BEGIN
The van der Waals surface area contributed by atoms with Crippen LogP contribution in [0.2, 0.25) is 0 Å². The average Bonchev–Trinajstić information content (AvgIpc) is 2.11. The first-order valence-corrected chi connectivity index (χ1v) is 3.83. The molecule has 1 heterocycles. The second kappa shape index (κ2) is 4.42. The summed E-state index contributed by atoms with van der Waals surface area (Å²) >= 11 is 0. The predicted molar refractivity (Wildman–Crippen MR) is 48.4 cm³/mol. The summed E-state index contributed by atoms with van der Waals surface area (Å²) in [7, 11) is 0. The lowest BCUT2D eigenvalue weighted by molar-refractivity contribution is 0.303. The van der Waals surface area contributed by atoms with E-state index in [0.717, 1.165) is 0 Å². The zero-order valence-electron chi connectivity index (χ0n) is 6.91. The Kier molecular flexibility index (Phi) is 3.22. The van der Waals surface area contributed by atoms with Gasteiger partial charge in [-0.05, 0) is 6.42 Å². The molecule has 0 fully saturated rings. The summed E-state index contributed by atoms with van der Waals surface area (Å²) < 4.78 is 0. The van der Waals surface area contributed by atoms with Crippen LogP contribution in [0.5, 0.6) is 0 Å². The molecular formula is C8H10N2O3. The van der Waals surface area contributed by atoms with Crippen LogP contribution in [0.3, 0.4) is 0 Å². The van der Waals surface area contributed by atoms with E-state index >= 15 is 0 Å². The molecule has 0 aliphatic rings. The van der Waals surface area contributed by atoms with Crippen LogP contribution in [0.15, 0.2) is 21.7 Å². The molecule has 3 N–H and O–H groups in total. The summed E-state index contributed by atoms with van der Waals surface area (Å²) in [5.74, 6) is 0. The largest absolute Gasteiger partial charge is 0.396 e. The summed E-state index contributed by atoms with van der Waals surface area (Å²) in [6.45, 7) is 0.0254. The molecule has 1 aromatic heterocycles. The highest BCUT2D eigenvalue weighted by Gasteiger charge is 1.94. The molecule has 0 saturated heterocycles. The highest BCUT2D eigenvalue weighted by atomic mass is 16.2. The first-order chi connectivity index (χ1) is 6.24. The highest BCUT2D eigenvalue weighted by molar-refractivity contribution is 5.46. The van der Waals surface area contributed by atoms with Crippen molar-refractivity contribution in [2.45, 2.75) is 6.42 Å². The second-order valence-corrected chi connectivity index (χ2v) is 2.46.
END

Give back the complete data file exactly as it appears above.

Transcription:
The van der Waals surface area contributed by atoms with Crippen LogP contribution in [0.2, 0.25) is 0 Å². The average Bonchev–Trinajstić information content (AvgIpc) is 2.11. The first-order valence-corrected chi connectivity index (χ1v) is 3.83. The molecule has 1 heterocycles. The second kappa shape index (κ2) is 4.42. The summed E-state index contributed by atoms with van der Waals surface area (Å²) >= 11 is 0. The predicted molar refractivity (Wildman–Crippen MR) is 48.4 cm³/mol. The summed E-state index contributed by atoms with van der Waals surface area (Å²) in [7, 11) is 0. The lowest BCUT2D eigenvalue weighted by molar-refractivity contribution is 0.303. The van der Waals surface area contributed by atoms with E-state index in [0.717, 1.165) is 0 Å². The zero-order valence-electron chi connectivity index (χ0n) is 6.91. The Kier molecular flexibility index (Phi) is 3.22. The van der Waals surface area contributed by atoms with Gasteiger partial charge in [-0.05, 0) is 6.42 Å². The molecule has 0 fully saturated rings. The summed E-state index contributed by atoms with van der Waals surface area (Å²) < 4.78 is 0. The van der Waals surface area contributed by atoms with Crippen LogP contribution in [0.5, 0.6) is 0 Å². The molecular formula is C8H10N2O3. The van der Waals surface area contributed by atoms with Crippen LogP contribution in [0.3, 0.4) is 0 Å². The van der Waals surface area contributed by atoms with E-state index >= 15 is 0 Å². The molecule has 0 aliphatic rings. The van der Waals surface area contributed by atoms with Crippen LogP contribution in [0.15, 0.2) is 21.7 Å². The molecule has 3 N–H and O–H groups in total. The summed E-state index contributed by atoms with van der Waals surface area (Å²) in [5.74, 6) is 0. The largest absolute Gasteiger partial charge is 0.396 e. The summed E-state index contributed by atoms with van der Waals surface area (Å²) in [6.45, 7) is 0.0254. The molecule has 1 aromatic heterocycles. The highest BCUT2D eigenvalue weighted by Gasteiger charge is 1.94. The molecule has 0 saturated heterocycles. The highest BCUT2D eigenvalue weighted by atomic mass is 16.2. The first-order chi connectivity index (χ1) is 6.24. The highest BCUT2D eigenvalue weighted by molar-refractivity contribution is 5.46. The van der Waals surface area contributed by atoms with Crippen molar-refractivity contribution in [2.45, 2.75) is 6.42 Å². The second-order valence-corrected chi connectivity index (χ2v) is 2.46.